Alfred Edersheim

Wednesday, December 9, 2015

Pictou, Nova Scotia, April 22, 1797
.....Ignorance of the Scriptures is a prevailing evil, which is the cause of ignorance of God, of Christ, as to his person, offices, and righteousness, as also of the Holy Spirit, in his renewing and sanctifying work in the soul, and, of course, the cause of much ignorance, carelessness, and wickedness, in our daily practice.  People in general are strangers to the faith and love of the Lord Jesus Christ, these powerful motives to holiness of heart and life, and so they are left to a soul-ruining trust in their obedience to a broken covenant of works, which they are daily breaking more and more.  People in general are strangers to their guilt by original sin, and so (the) hellish corruption of their whole nature by that guilt, and so their religion does not at all reach the heart, but consists in superficial, outward performances.  It is not to be expected that people who are in such a case toward God, should have any true love toward one another, accordingly there is little attention paid to the duties of justice or mercy farther than self-interest leads.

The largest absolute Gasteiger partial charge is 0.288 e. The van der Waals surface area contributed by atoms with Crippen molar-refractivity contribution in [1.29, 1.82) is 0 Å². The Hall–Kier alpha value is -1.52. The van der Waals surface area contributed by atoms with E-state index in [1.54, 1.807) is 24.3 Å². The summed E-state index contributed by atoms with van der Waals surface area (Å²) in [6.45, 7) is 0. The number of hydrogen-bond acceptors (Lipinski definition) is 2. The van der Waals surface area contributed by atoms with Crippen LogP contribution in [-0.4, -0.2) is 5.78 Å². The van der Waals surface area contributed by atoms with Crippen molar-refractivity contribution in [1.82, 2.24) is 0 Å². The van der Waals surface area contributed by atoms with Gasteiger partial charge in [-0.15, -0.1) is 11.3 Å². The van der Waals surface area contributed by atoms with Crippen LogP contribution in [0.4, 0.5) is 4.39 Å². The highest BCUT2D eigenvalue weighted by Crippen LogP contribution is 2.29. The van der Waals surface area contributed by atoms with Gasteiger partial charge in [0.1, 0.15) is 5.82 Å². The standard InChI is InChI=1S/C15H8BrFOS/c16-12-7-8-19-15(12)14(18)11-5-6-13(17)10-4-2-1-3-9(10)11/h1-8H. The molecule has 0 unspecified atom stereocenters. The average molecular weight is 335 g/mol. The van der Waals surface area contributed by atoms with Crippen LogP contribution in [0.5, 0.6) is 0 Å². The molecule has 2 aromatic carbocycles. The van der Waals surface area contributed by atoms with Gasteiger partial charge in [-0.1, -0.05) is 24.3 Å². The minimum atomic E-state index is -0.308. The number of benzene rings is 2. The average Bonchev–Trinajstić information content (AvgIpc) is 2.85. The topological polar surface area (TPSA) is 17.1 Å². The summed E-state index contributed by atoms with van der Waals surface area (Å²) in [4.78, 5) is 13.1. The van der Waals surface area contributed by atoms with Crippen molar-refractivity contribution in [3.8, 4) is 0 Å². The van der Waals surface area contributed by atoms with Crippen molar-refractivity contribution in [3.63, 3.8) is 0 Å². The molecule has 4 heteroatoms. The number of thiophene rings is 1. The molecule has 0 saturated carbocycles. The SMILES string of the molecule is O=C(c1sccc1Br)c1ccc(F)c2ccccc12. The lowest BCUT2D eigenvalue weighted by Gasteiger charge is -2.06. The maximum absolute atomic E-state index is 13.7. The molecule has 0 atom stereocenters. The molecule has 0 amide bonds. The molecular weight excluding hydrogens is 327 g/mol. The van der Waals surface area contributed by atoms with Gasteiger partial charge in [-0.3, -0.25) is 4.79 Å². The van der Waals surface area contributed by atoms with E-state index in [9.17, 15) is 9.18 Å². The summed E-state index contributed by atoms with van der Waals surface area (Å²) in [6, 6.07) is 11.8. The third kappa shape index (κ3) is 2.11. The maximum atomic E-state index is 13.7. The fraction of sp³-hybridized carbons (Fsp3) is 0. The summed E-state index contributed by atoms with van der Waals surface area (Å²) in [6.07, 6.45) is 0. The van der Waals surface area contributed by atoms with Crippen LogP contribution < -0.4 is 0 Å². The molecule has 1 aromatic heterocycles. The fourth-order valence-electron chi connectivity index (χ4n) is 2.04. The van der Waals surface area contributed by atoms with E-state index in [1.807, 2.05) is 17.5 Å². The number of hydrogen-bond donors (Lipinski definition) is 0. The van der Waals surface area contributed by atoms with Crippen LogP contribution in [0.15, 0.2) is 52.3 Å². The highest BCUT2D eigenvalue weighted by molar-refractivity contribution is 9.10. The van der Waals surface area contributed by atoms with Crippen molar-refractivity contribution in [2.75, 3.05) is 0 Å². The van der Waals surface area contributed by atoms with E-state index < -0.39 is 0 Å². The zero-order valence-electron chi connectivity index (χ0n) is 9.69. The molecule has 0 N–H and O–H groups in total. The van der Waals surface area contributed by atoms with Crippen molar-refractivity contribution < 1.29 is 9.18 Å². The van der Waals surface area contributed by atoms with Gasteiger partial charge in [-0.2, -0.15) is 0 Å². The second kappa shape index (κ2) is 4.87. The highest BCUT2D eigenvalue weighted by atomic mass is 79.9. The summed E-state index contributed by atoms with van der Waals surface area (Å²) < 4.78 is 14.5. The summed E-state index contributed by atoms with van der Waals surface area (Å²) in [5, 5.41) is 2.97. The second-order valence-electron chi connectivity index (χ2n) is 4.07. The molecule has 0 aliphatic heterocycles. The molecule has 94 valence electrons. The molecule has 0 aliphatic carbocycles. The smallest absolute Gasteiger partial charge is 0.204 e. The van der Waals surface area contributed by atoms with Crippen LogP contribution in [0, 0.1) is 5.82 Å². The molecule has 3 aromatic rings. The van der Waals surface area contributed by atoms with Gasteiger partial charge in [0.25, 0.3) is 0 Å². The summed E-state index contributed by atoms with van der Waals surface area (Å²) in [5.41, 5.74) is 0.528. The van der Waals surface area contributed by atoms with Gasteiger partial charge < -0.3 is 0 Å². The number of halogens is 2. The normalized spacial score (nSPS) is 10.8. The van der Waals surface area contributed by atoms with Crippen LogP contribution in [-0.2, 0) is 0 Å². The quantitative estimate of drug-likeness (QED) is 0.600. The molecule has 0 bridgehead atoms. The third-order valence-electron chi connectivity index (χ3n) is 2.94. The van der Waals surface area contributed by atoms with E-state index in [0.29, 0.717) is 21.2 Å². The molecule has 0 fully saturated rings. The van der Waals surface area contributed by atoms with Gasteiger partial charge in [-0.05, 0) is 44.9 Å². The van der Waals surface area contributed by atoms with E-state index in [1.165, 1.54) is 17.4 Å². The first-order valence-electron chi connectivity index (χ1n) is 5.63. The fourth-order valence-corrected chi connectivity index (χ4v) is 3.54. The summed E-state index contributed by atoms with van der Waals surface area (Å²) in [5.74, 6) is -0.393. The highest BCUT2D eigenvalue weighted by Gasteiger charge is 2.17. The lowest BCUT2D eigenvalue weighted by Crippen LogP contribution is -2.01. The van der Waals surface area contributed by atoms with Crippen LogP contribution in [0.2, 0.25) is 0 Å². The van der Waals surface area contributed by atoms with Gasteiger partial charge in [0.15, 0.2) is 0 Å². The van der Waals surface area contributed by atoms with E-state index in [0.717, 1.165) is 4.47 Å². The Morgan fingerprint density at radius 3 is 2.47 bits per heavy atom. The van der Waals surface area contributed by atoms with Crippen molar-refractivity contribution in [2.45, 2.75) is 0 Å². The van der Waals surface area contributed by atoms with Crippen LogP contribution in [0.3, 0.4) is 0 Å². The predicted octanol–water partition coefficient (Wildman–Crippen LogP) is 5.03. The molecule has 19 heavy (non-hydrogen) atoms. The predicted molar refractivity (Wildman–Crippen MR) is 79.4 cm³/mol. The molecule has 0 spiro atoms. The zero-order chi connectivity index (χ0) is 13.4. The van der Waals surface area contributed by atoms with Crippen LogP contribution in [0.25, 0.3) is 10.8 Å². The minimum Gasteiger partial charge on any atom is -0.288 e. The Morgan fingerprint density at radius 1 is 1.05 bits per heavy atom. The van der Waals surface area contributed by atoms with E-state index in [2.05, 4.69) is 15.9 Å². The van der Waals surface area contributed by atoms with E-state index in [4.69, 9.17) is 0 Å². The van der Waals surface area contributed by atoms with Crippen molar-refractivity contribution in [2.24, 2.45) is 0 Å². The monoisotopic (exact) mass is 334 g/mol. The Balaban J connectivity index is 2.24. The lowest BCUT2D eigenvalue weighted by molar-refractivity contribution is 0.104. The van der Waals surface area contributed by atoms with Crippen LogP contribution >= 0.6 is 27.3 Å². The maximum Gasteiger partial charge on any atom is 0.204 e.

The young generation are growing up in ignorance, vanity, pride, and self-conceit, following all the bad, and little or nothing of the good example of the aged.